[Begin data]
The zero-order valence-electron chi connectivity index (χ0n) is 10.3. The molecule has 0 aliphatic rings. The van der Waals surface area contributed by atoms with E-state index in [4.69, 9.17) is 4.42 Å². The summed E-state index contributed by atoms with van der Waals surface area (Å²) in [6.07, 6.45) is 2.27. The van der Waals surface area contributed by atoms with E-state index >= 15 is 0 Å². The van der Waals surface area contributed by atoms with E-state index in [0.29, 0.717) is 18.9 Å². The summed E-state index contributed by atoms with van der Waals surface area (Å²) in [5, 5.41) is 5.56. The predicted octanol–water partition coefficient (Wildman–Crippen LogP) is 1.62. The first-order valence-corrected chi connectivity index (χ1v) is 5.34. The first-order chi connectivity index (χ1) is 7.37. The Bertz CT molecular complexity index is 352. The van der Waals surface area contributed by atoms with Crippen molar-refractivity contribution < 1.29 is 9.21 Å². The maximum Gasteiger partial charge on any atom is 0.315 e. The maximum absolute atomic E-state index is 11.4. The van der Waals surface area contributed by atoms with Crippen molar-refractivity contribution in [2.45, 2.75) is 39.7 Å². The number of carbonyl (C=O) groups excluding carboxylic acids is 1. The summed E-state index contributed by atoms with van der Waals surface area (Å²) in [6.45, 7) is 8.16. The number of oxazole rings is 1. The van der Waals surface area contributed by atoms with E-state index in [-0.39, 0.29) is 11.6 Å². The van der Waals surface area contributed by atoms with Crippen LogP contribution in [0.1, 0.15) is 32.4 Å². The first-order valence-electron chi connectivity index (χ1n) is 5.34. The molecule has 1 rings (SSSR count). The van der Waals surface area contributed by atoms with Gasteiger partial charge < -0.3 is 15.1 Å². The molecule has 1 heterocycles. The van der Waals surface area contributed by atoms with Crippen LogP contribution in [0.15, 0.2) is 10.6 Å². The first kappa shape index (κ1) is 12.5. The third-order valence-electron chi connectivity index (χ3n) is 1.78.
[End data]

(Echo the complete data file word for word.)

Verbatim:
The zero-order valence-electron chi connectivity index (χ0n) is 10.3. The molecule has 0 aliphatic rings. The van der Waals surface area contributed by atoms with E-state index in [4.69, 9.17) is 4.42 Å². The summed E-state index contributed by atoms with van der Waals surface area (Å²) in [6.07, 6.45) is 2.27. The van der Waals surface area contributed by atoms with E-state index >= 15 is 0 Å². The van der Waals surface area contributed by atoms with E-state index in [0.29, 0.717) is 18.9 Å². The summed E-state index contributed by atoms with van der Waals surface area (Å²) in [5, 5.41) is 5.56. The predicted octanol–water partition coefficient (Wildman–Crippen LogP) is 1.62. The first-order valence-corrected chi connectivity index (χ1v) is 5.34. The first-order chi connectivity index (χ1) is 7.37. The Bertz CT molecular complexity index is 352. The van der Waals surface area contributed by atoms with Crippen molar-refractivity contribution < 1.29 is 9.21 Å². The maximum Gasteiger partial charge on any atom is 0.315 e. The maximum absolute atomic E-state index is 11.4. The van der Waals surface area contributed by atoms with Crippen molar-refractivity contribution in [2.45, 2.75) is 39.7 Å². The number of carbonyl (C=O) groups excluding carboxylic acids is 1. The summed E-state index contributed by atoms with van der Waals surface area (Å²) in [6.45, 7) is 8.16. The number of oxazole rings is 1. The van der Waals surface area contributed by atoms with E-state index in [-0.39, 0.29) is 11.6 Å². The van der Waals surface area contributed by atoms with Crippen LogP contribution in [0.1, 0.15) is 32.4 Å². The first-order valence-electron chi connectivity index (χ1n) is 5.34. The molecule has 1 rings (SSSR count). The van der Waals surface area contributed by atoms with Gasteiger partial charge < -0.3 is 15.1 Å². The molecule has 1 heterocycles. The van der Waals surface area contributed by atoms with Crippen LogP contribution in [0.15, 0.2) is 10.6 Å². The first kappa shape index (κ1) is 12.5. The third-order valence-electron chi connectivity index (χ3n) is 1.78.